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Drama on the Nile

Egypt - Aswan

sunny 29 °C
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The train ride wasn't too bad... we got a lie in and didn't get woken up by the Adhan at 4:30am. But the toilets were grim and breakfast was a three course selection of different types of stale bread. We had a bit of chance to enjoy the Nile Valley, as most of the population (and therefore all the transportation routes) are along the banks of the great river. By mid-morning we had arrived in the southern city of Aswan.

Welcome to Aswan

Welcome to Aswan

We started by taking a visit to Philae, a temple dedicated to Isis (the goddess, not the group...). The temple sits on the island of Agilkia, in the Aswan Reservoir - the area between the Low and High Dams.

Temple of Philae

Temple of Philae

Until the construction of the dams, it sat on the island of Philae (hence the name) which was then submerged and required it's relocation to the neighbouring island. However it is near enough the same as it was - same position, almost the same orientation, and still requiring a boat to get to it.

Boarding the boat

Boarding the boat

We arrived at the marina, which as surrounded by locals selling tat, as well as millions of flies. Trying to avoid both, we eventually made it onto a boat, where we were joined by some local salesmen before we finally reached the island.

Philae

Philae

The temple was a standard Egyptian complex, with colonnades leading to a gateway portal and inner sanctuaries. Was it the best temple in Egypt? No. But it's setting on an island did make it very interesting, plus it had some pretty cats to look at...

Cat at the temple

Cat at the temple

We headed back into Aswan, arriving at the hotel - the same one I had originally booked to stay in in March 2020. We checked into the room and had a few hours to ourselves. Some of the group decided to take a walk around the area, grab some food and visit the souq. I had Pringles and decided to have a rest instead. I've overdone it on previous trips and having had a rubbish breakfast... (If I never see stale bread again, it'll be too soon)... I was best off resting.

It was also the first time since the brief few minutes in Cairo that I'd had chance to connect to the WiFi and the outside world - so the time went by pretty quickly. Before I knew it, it was time to regroup, and after meeting in the lobby, we headed across the road to board a small boat.

At this point of the river there are many islands. The largest of which, Elephantine, contains luxury hotels to the north and a Nubian village to the south. The Nubians were the original inhabitants of this part of Egypt, and are of more African complexion as opposed to the majority of the Arab Egyptians from the north. For the first time it felt like we were actually in Africa. Northern and cosmopolitan Egypt is very much part of the Middle East.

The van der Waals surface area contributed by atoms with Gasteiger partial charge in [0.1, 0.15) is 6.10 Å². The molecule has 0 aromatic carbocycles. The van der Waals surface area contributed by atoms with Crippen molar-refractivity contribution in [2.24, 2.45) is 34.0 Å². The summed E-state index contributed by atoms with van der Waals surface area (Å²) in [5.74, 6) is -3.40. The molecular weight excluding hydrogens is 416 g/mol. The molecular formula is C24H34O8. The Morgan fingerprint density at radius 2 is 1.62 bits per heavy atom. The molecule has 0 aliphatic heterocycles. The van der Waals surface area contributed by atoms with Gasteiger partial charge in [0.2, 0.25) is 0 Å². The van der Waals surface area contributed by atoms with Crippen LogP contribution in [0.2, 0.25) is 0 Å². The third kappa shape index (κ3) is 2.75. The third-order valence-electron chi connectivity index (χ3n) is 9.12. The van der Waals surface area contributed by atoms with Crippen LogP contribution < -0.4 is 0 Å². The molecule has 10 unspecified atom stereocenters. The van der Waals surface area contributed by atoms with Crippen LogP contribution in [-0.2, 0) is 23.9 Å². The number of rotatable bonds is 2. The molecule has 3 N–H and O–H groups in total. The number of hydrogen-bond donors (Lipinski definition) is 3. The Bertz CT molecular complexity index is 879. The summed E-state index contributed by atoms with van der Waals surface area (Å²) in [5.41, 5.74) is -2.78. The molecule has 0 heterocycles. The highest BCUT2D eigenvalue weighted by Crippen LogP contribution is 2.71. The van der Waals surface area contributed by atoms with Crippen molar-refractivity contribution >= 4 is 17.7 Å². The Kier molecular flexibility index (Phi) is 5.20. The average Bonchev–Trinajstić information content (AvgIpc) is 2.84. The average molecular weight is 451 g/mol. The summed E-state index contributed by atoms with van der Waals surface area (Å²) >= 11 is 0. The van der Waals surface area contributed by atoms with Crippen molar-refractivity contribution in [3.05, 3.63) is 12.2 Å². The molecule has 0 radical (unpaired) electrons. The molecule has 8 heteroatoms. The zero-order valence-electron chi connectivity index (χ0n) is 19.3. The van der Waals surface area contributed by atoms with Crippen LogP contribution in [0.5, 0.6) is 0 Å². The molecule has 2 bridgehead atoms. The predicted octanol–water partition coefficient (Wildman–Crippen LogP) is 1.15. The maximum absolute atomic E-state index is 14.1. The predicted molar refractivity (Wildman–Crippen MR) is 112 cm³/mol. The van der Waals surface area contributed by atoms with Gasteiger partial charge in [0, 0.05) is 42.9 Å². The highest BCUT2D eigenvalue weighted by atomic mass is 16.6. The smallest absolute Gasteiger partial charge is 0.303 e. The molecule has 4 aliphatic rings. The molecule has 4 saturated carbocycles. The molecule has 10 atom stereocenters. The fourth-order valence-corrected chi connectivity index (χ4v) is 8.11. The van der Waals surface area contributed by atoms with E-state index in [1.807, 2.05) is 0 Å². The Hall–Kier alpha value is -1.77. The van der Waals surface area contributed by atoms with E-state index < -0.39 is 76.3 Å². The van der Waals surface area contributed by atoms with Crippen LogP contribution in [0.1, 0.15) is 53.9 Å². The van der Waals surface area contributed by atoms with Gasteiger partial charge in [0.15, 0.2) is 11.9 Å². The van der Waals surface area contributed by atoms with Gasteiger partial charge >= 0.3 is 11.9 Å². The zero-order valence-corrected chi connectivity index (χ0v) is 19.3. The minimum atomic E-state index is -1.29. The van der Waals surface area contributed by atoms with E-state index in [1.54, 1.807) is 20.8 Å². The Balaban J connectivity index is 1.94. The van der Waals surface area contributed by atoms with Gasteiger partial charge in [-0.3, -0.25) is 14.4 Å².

Boat Tour

Boat Tour

We circled the island, including views of the Old Cataract Hotel (where Agatha Christie wrote Death on the Nile), before taking a walk around the village.

Old Cataract Hotel

Old Cataract Hotel

After the tour we then visited a local family's home for dinner. Once again it was local food - grilled chicken, rice, tagine, stale bread. Fine, but nothing special. Thankfully it was still relatively early, as the next day we had a very early start.

Sunset from the Nubian Village

Sunset from the Nubian Village

At 3:45am the alarm went off... I took my travel pillow and blanket with me and prepared to board the coach that would take us south to Abu Simbel. I was ready to knock any grannies over if necessary in order to claim that back row all to myself. But thankfully I boarded first so didn't need to... I settled in to grab a few more hours sleep, as it was a four hour drive to Abu Simbel. To ensure our safety, this was via a police escort which had enforced this disgustingly early start.

After a few hours of sleep I awoke to find sunrise as we drove the last hour or so through the Sahara Desert.

Waking up through the desert

Waking up through the desert

Abu Simbel, like the temple at Philae was moved due to the construction of the dams at Aswan. Previously located within the cliffs on the banks of the Nile, it has now been moved to relatively flat land above Lake Nasser (the lake that was formed by the Aswan High Dam). Consequently artificial domes have been created to house the relocated Temples, which look ridiculous and so out of place!